Officer Stokes said he took her into custody and told him her name was Yessenia Martin. After searching through the California Photo System, Officer Stokes concluded that Malone gave him a false identity.

Later, Officer Abigayle Lin was called in to perform a strip search. “Initially, the subject was compliant, then made movements to shove something out of her anal or vaginal area.” She said she saw a concealed plastic bag coming out of Malone’s vaginal area when she helped her take off her underwear.

Officer Lin said that Malone resisted and bit down on Officer Lin’s middle, ring and pinky fingers. She struggled to free her hand from her mouth.

“According to my report, [Malone] said, ‘I have HIV, I have STDs, and I hope you get them because I bit you, you bitch,’” Officer Lin testified. She called in Officer Barnes to help her restrain the defendant.

When Malone didn’t comply to a squat and cough test to remove the objects from her vaginal area, Officer Lin said she made an aggressive digging motion with her hands and said something along the lines of “I can’t get to it, I shoved it too far up, it’s in my booty.” She took her to the hospital and she saw a few drops of blood in her hand.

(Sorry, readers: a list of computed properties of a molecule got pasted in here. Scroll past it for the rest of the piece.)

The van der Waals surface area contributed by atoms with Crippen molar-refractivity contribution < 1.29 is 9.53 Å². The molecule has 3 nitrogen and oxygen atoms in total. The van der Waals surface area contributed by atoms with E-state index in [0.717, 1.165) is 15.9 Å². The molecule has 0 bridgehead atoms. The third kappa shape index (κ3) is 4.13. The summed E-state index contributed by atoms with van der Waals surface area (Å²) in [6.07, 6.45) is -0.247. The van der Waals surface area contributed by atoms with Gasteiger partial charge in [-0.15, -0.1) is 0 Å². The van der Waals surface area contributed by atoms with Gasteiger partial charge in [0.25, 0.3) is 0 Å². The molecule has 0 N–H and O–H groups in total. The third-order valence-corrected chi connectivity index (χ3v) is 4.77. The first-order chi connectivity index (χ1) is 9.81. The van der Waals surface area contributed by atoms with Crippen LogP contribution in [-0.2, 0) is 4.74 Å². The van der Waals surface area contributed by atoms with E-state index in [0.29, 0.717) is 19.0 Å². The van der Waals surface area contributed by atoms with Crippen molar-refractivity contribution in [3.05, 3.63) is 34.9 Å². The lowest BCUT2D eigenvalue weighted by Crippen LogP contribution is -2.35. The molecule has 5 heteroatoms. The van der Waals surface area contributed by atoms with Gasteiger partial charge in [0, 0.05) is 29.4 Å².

Officer Barnes pulled a small plastic bag from a manila envelope with 7.8 grams of cocaine-based substance that was extracted from Malone’s vaginal cavity. He said that he had suspicions that she intended to sell the substance because she held loosely held cash on her person.

More preliminary hearings will resume in the following week.

 

Painting Sounds and Molding Minds: Larry Douglas

Larry Douglas is still trying to figure out how technology works.

“Come on, thing,” he says, aiming a remote control at a stereo system in his living room. “Oh, there you go.” And with that, the sounds of an uptempo, dance-y trumpet melody fills the room. “This is what I was working on in the studio yesterday,” he shouts over the music.

At age 64, Douglas seems to have done it all: Joined the army and rose through the ranks to become first sergeant in the ’70s, played with the military band in “literally all” of the cemeteries in the Pacific Rim, tried out for the San Francisco 49ers, dropped out of San Francisco State University, performed in SuperBowl III, toured the United States with musician Johnny Otis and toured internationally with his son, Shuggie Otis in 2012 and 2013, taught instrumental music in schools all over San Francisco until 2010. And he is currently recording his own CD under his own record label.